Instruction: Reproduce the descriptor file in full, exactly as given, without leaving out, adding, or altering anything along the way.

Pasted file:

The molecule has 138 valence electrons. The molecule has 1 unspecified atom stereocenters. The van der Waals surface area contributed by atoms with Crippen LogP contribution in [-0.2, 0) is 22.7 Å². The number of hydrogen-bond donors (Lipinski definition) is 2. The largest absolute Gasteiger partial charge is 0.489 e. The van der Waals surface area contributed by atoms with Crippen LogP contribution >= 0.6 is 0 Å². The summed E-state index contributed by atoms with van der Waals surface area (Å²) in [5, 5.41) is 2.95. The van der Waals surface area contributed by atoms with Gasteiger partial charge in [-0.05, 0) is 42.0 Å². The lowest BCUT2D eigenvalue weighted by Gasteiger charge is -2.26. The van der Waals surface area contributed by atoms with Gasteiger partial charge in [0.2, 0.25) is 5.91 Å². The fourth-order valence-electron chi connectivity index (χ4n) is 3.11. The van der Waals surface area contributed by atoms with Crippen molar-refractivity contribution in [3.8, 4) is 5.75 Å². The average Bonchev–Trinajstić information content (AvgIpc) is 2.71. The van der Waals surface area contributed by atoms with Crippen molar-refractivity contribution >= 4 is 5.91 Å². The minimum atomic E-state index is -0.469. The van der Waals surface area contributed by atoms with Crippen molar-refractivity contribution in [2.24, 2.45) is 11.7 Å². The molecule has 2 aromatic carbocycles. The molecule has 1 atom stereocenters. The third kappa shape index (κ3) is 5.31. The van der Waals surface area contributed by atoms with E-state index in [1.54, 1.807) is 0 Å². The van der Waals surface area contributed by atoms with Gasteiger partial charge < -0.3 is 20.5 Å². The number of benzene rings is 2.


The molecule has 138 valence electrons. The molecule has 1 unspecified atom stereocenters. The van der Waals surface area contributed by atoms with Crippen LogP contribution in [-0.2, 0) is 22.7 Å². The number of hydrogen-bond donors (Lipinski definition) is 2. The largest absolute Gasteiger partial charge is 0.489 e. The van der Waals surface area contributed by atoms with Crippen LogP contribution >= 0.6 is 0 Å². The summed E-state index contributed by atoms with van der Waals surface area (Å²) in [5, 5.41) is 2.95. The van der Waals surface area contributed by atoms with Gasteiger partial charge in [-0.05, 0) is 42.0 Å². The lowest BCUT2D eigenvalue weighted by Gasteiger charge is -2.26. The van der Waals surface area contributed by atoms with Gasteiger partial charge in [0.2, 0.25) is 5.91 Å². The fourth-order valence-electron chi connectivity index (χ4n) is 3.11. The van der Waals surface area contributed by atoms with Crippen molar-refractivity contribution in [3.8, 4) is 5.75 Å². The average Bonchev–Trinajstić information content (AvgIpc) is 2.71. The van der Waals surface area contributed by atoms with Crippen molar-refractivity contribution >= 4 is 5.91 Å². The minimum atomic E-state index is -0.469. The van der Waals surface area contributed by atoms with Crippen molar-refractivity contribution in [2.24, 2.45) is 11.7 Å². The molecule has 2 aromatic carbocycles. The molecule has 1 atom stereocenters. The third kappa shape index (κ3) is 5.31. The van der Waals surface area contributed by atoms with E-state index in [1.54, 1.807) is 0 Å². The van der Waals surface area contributed by atoms with Gasteiger partial charge < -0.3 is 20.5 Å². The number of benzene rings is 2.